The US Census Bureau figures for 2021 are a clarion call for Louisiana. As reporter Jeff Adelson noted in his excellent Dec. 22 snapshot, Louisiana is hemorrhaging population as neighboring states maintain long trajectories of population growth. The interpretations offered by the experts in the article miss the mark: neither the weather nor the pandemic is responsible for our demographic dilemma.

The past two years have been exceptionally active for hurricanes, but the stagnation and decline of the population in our state began decades ago. COVID-19 has tragically accelerated the deaths of many of our elderly citizens over the past two years, but it is not unique to Louisiana. Ditto for fertility: low birth rates are a cause for concern in the United States, not just here.

People ultimately vote with their feet. Young people, entrepreneurs and retirees choose other states over ours because our choices at the polls have favored too many candidates who avoid the investments necessary to reverse this wave of depopulation: education, cities, image and immigrants.

Louisiana ranks extremely low for per student spending on higher education (47) and LSU ranks extremely low among national universities (172). Texas and UT rank extremely well for both (6 and 36, respectively), illustrating that a turnaround, while possible, won’t come cheap.

Cities are the economic engines of the economy of any state. For rural Louisianans in the northern half of our state who are pushing their way, we must offer incentives to relocate in or near our major cities, where opportunities are abundant. For the small number of foreigners who move to Louisiana, New Orleans is the main attraction. Its industries, private universities, architecture, healthcare and other urban amenities make it the crown jewel of our state. It needs state funding, in particular for the maintenance of its long neglected infrastructure and the modernization of its public transport system.

Baton Rouge has excellent potential to become a second economic engine. The contrasts between our state capital and Texas are stark. As well as being home to a nationally listed university, Austin is a bustling tech hub with a vibrant nightlife scene. Much of downtown Baton Rouge empties every night, despite an abundance of riches that other cities surely covet. Our Capitol complex is a national treasure. The LSU campus and the surrounding neighborhoods are beautiful. Our Baton Rouge Mississippi Riverfront connects the city with the world. It should boast large parks and glittering towers home to great national companies.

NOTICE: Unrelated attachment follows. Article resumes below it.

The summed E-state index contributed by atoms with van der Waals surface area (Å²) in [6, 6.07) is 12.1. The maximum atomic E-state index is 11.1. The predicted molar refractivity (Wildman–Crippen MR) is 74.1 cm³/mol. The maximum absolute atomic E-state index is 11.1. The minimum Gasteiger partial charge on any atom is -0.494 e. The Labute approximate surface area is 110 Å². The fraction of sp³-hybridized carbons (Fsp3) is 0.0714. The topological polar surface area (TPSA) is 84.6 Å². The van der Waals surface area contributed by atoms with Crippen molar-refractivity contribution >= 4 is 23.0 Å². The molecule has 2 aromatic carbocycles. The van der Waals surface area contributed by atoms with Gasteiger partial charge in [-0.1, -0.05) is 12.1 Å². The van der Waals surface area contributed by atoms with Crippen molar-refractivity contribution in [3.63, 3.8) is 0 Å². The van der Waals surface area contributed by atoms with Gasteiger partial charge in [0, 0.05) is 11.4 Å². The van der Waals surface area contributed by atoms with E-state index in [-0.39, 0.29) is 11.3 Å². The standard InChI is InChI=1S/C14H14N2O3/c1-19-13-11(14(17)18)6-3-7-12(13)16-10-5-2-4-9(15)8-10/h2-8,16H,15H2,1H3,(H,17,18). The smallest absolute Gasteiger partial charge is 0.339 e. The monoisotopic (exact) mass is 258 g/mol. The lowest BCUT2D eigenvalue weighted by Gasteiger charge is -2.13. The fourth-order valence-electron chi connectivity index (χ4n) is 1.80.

“Everyone comes with the American dream”: why the Hispanic population has grown in Lafayette

Despite the current image of our state, Louisians vote across the political spectrum. Less than one in 10 votes determines whether we lean blue or red.

Yet instead of celebrating our diversity and fostering dialogue, too many of our elected leaders engage in distorting rhetoric that undermines confidence in science and democratic institutions, alienating our best and brightest, and discouraging those in the dark. resources to take us seriously as a new home. Instead, our leaders should be inspired by citizens: What sets Louisiana apart from almost anywhere else is that we know how to get along. For most of us, intense discussions about public health policy or measures usually end with good-humored chops, beers, and a promise to follow.

Giving a more accurate picture of who we are could turn Louisiana into a major destination for families looking for a new home, including immigrants. The benefits of the increased number of Hispanic immigrants coming to our state were noted in later articles in the journal’s Census series. And attracting refugees would echo the state’s recent history. After the Vietnam War, Archbishop Hannan and the Catholic Church wooed Vietnamese refugees to settle in Louisiana, resulting in an influx of thousands of families. These families were typical of immigrants in general: led mainly by young couples of childbearing age with virtually unlimited ambition. It was a proud moment in Louisiana history when citizens came together to help resettle our allies after our common tragedy in Indochina. We should do the same for our allies in Afghanistan who are now preparing to relocate to America.

The time for change is now. If we continue with our current rate of distortion, division, and tax cuts, that rate will continue to synchronize with a surge of exodus.

We need a new song. After all, demographics are fate.

Mark J. VanLandingham is Thomas C. Keller Professor in the School of Public Health and Tropical Medicine at Tulane University. He is a population researcher and member of the Scholars Strategy Network.